Click!Online: Girls Solve STEM Mysteries at Spy School

 

6.4.10 | Spotlight talks with Emily Sturman of the Carnegie Science Center in Pittsburgh about Click!Online, a web-based augmented reality game for adolescent girls that teaches science, math and technology.

Click!Online recently won a Learning Lab award for innovation in digital media as part of the 2010 Digital Media and Learning Competition.

At the Click! Agency, a fictional online spy school, girls entering 6th, 7th and 8th grades work together to solve mysteries related to biomedical science, environmental protection and expressive technologies.

Participants collaborate in a science-based social network and use virtual laboratories combined with real world inquiry to solve challenges. In the case of the perplexing peach, for example, one of the Pittsburgh Steelers has fallen mysteriously ill. Girls must examine case files of patients, figure out how to extract their own DNA, and visit the Del Monte peach processing plant to uncover the source of the mysterious illness.

“We focus on girls because there is a huge disparity in girls’ representation in the STEM workforce,” said Emily Sturman, assistant director for the Girls Math & Science Partnership at the Carnegie Center.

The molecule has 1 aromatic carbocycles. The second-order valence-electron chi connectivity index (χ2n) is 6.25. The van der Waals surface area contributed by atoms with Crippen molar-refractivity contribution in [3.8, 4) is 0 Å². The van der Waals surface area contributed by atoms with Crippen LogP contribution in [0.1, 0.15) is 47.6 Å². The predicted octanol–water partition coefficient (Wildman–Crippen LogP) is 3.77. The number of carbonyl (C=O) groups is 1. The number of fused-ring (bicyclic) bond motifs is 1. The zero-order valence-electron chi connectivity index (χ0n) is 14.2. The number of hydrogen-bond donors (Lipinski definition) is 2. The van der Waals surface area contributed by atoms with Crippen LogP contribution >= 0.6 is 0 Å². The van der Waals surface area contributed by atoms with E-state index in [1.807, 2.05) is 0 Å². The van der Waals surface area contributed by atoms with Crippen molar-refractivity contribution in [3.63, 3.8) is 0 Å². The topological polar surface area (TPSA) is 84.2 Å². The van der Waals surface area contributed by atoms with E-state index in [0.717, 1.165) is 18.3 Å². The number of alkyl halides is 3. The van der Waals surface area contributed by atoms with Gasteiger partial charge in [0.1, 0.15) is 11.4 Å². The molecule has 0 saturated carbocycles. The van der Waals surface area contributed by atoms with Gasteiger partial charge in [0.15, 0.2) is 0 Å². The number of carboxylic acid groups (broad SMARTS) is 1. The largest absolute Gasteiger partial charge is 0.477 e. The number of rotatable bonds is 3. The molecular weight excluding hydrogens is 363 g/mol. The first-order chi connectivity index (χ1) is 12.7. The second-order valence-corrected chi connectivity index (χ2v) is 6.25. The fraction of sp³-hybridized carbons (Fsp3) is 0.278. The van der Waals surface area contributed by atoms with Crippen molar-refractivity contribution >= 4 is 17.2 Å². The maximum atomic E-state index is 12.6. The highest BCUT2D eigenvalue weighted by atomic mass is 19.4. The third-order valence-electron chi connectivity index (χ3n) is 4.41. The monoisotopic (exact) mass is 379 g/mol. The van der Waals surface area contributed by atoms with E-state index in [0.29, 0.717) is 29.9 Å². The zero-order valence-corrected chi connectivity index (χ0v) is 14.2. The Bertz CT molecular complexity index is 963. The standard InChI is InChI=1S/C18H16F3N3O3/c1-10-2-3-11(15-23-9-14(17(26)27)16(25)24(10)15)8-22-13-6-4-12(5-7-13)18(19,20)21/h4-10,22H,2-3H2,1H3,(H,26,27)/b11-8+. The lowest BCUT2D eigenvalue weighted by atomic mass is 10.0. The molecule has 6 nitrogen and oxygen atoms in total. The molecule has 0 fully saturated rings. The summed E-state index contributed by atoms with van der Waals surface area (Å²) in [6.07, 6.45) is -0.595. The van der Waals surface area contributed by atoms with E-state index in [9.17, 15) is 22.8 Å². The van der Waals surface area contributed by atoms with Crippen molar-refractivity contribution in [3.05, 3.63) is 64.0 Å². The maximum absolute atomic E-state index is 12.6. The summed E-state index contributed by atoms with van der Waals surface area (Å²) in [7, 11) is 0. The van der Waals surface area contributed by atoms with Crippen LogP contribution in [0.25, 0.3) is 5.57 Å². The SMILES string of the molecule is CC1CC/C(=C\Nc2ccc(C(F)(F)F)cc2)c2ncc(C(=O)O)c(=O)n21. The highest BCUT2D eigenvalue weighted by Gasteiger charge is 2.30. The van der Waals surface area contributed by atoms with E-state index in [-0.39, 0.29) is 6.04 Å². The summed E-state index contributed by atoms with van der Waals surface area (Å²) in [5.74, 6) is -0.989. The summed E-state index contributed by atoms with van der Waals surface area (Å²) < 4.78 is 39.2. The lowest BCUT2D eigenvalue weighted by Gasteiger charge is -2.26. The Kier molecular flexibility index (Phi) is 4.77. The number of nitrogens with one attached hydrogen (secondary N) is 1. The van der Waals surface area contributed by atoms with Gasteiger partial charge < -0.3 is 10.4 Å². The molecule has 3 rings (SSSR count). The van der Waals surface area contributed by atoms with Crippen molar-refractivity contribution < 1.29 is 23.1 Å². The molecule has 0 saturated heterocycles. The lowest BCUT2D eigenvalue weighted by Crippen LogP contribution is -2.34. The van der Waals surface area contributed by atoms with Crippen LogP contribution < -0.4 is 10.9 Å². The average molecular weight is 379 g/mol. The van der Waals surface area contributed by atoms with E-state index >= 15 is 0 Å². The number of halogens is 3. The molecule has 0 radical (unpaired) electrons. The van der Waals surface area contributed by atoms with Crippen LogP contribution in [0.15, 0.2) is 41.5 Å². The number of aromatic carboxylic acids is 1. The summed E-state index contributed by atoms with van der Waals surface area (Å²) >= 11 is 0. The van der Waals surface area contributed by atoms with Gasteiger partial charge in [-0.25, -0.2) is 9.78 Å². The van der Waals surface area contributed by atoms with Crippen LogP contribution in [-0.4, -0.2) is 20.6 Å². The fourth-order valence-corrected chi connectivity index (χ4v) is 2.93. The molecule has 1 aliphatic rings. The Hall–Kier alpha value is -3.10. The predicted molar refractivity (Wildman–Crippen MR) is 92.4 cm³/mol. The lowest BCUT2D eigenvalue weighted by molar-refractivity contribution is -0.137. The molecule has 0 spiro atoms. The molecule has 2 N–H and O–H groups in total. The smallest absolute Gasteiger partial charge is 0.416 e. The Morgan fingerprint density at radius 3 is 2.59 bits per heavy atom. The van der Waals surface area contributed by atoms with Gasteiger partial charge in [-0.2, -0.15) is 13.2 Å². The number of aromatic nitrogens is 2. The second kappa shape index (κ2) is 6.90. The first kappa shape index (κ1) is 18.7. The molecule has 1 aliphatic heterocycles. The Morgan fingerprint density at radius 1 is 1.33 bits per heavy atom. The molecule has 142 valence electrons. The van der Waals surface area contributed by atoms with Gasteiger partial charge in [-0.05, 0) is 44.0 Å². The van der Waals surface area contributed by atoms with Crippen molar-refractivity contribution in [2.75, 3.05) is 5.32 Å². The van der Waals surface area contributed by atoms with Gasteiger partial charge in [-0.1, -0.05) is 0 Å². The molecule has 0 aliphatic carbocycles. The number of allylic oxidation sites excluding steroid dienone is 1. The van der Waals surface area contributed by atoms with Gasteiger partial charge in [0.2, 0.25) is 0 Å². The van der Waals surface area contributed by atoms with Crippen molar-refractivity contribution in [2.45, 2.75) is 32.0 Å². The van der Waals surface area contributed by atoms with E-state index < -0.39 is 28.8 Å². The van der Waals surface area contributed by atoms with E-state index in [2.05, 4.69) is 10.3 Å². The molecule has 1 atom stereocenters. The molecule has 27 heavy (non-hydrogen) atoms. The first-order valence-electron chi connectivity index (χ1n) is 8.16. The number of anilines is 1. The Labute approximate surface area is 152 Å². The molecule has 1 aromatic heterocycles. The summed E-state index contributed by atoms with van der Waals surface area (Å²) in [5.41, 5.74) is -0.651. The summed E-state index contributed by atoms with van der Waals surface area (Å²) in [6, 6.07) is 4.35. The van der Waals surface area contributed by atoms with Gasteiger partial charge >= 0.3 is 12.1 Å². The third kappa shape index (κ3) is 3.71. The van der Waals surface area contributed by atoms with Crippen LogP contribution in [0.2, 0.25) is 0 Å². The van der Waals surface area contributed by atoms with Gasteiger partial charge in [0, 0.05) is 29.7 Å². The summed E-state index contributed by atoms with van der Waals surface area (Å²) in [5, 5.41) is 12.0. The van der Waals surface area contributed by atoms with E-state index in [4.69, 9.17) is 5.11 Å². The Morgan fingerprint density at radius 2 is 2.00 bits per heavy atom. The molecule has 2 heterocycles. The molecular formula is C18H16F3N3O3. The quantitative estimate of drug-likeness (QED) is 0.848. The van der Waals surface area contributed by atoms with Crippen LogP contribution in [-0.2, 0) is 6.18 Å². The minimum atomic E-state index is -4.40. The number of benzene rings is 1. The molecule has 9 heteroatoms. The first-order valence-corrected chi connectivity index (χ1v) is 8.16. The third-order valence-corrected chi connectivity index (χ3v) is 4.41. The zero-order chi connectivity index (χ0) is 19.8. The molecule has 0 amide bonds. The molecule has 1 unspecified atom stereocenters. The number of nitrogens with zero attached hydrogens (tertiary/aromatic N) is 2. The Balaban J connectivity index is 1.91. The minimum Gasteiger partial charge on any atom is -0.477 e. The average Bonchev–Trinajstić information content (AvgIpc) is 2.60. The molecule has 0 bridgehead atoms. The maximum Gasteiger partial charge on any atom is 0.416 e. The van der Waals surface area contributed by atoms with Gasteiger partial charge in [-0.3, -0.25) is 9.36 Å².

Sturman said that research shows girls’ interest in STEM subjects drops after 4th grade and that women are dramatically underrepresented in STEM related fields like computer science.

“Women can contribute so substantially to the STEM workforce,” she said. “The unique ways that women work with each other - we’re more collaborative, we’re good problem solvers - are exactly the types of skills that are critical to ensuring that our workforce is as creative and innovate as possible.”

To this end, the project focuses on hands-on inquiry workshops that encourage collaborative problem solving and participatory learning.

“We know that hands-on inquiry is important to learners of both genders, but we at the Girls, Math & Science Partnership really emphasize the altruistic components of the science,” Sturman said. “Because we know that if girls feel that what they are doing can positively contribute to the world or help other people, they are much more likely to stay engaged.”

Sturman says this approach not only helps the girls stay connected, but also teaches civic responsibility.

“For example, in Click Level Two, which is all about environmental protection, they are not just testing water quality, they are learning about the broader implications of poor water quality on the health of our rivers,” she said.

“By emphasizing the broader implications of this content, we’re teaching girls that they can be savvy consumers and savvy citizens of our community.”

Related: For more on augmented reality games, see Views from the Vanguard of Using Mobile Media for Learning at Spotlight.

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